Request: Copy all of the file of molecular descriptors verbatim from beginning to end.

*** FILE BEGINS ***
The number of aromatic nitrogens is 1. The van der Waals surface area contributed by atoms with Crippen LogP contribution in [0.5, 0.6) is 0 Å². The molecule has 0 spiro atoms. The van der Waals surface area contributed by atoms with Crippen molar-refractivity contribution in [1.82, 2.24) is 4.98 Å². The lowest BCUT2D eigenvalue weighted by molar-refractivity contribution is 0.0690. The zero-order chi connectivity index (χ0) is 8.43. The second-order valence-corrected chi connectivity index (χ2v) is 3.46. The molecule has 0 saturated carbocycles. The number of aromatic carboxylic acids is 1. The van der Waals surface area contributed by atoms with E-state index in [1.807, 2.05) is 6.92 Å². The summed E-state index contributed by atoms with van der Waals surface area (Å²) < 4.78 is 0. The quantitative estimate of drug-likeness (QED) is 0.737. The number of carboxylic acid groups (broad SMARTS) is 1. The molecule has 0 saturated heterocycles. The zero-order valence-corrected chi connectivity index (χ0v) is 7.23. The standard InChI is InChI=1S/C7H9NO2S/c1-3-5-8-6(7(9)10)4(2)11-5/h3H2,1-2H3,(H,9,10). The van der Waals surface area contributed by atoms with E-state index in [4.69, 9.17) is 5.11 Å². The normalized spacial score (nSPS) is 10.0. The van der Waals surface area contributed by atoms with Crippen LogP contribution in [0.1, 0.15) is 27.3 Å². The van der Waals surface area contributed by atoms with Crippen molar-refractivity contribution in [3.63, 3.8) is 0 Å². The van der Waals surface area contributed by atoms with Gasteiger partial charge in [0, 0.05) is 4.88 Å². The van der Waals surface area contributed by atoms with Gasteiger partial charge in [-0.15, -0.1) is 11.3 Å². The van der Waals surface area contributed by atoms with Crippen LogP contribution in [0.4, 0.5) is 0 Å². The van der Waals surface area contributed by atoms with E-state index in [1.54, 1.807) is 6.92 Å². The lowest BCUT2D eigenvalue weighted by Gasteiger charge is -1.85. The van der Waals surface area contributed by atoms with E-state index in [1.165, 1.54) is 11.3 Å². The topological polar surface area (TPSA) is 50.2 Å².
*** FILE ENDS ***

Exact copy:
The number of aromatic nitrogens is 1. The van der Waals surface area contributed by atoms with Crippen LogP contribution in [0.5, 0.6) is 0 Å². The molecule has 0 spiro atoms. The van der Waals surface area contributed by atoms with Crippen molar-refractivity contribution in [1.82, 2.24) is 4.98 Å². The lowest BCUT2D eigenvalue weighted by molar-refractivity contribution is 0.0690. The zero-order chi connectivity index (χ0) is 8.43. The second-order valence-corrected chi connectivity index (χ2v) is 3.46. The molecule has 0 saturated carbocycles. The number of aromatic carboxylic acids is 1. The van der Waals surface area contributed by atoms with E-state index in [1.807, 2.05) is 6.92 Å². The summed E-state index contributed by atoms with van der Waals surface area (Å²) < 4.78 is 0. The quantitative estimate of drug-likeness (QED) is 0.737. The number of carboxylic acid groups (broad SMARTS) is 1. The molecule has 0 saturated heterocycles. The zero-order valence-corrected chi connectivity index (χ0v) is 7.23. The standard InChI is InChI=1S/C7H9NO2S/c1-3-5-8-6(7(9)10)4(2)11-5/h3H2,1-2H3,(H,9,10). The van der Waals surface area contributed by atoms with E-state index in [4.69, 9.17) is 5.11 Å². The normalized spacial score (nSPS) is 10.0. The van der Waals surface area contributed by atoms with Crippen LogP contribution in [0.1, 0.15) is 27.3 Å². The van der Waals surface area contributed by atoms with Crippen molar-refractivity contribution in [3.63, 3.8) is 0 Å². The van der Waals surface area contributed by atoms with Gasteiger partial charge in [0, 0.05) is 4.88 Å². The van der Waals surface area contributed by atoms with Gasteiger partial charge in [-0.15, -0.1) is 11.3 Å². The van der Waals surface area contributed by atoms with Crippen LogP contribution in [0.4, 0.5) is 0 Å². The van der Waals surface area contributed by atoms with E-state index in [1.54, 1.807) is 6.92 Å². The lowest BCUT2D eigenvalue weighted by Gasteiger charge is -1.85. The van der Waals surface area contributed by atoms with E-state index in [1.165, 1.54) is 11.3 Å². The topological polar surface area (TPSA) is 50.2 Å².